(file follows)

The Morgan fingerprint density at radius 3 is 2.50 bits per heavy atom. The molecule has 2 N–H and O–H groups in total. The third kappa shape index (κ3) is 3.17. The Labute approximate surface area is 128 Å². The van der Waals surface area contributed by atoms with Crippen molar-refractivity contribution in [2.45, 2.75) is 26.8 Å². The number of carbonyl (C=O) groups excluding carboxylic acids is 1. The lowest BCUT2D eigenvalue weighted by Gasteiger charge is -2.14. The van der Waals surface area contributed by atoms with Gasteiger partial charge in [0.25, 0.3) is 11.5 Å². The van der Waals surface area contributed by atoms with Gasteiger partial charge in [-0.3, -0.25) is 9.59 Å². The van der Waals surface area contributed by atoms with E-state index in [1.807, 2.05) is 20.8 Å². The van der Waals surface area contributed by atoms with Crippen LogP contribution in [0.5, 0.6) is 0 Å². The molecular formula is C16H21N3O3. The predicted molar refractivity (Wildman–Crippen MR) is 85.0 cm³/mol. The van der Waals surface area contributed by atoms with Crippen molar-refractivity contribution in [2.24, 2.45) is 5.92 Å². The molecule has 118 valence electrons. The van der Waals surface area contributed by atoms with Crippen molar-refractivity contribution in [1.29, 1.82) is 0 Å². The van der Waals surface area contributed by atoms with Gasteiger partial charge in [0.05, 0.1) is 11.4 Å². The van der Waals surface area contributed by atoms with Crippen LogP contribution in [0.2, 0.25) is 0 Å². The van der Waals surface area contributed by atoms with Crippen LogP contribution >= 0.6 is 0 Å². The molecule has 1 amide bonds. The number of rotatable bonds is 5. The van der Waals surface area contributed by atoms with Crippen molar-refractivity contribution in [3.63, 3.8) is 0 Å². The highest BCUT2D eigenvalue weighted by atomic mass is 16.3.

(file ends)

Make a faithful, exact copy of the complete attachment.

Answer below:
The Morgan fingerprint density at radius 3 is 2.50 bits per heavy atom. The molecule has 2 N–H and O–H groups in total. The third kappa shape index (κ3) is 3.17. The Labute approximate surface area is 128 Å². The van der Waals surface area contributed by atoms with Crippen molar-refractivity contribution in [2.45, 2.75) is 26.8 Å². The number of carbonyl (C=O) groups excluding carboxylic acids is 1. The lowest BCUT2D eigenvalue weighted by Gasteiger charge is -2.14. The van der Waals surface area contributed by atoms with Gasteiger partial charge in [0.25, 0.3) is 11.5 Å². The van der Waals surface area contributed by atoms with Gasteiger partial charge in [-0.3, -0.25) is 9.59 Å². The van der Waals surface area contributed by atoms with E-state index in [1.807, 2.05) is 20.8 Å². The van der Waals surface area contributed by atoms with Crippen LogP contribution in [0.5, 0.6) is 0 Å². The molecular formula is C16H21N3O3. The predicted molar refractivity (Wildman–Crippen MR) is 85.0 cm³/mol. The van der Waals surface area contributed by atoms with Crippen molar-refractivity contribution in [2.24, 2.45) is 5.92 Å². The molecule has 118 valence electrons. The van der Waals surface area contributed by atoms with Crippen molar-refractivity contribution in [1.29, 1.82) is 0 Å². The van der Waals surface area contributed by atoms with Gasteiger partial charge in [0.05, 0.1) is 11.4 Å². The van der Waals surface area contributed by atoms with Crippen LogP contribution in [0.2, 0.25) is 0 Å². The van der Waals surface area contributed by atoms with Crippen LogP contribution >= 0.6 is 0 Å². The molecule has 1 amide bonds. The number of rotatable bonds is 5. The van der Waals surface area contributed by atoms with Crippen molar-refractivity contribution in [3.63, 3.8) is 0 Å². The highest BCUT2D eigenvalue weighted by atomic mass is 16.3.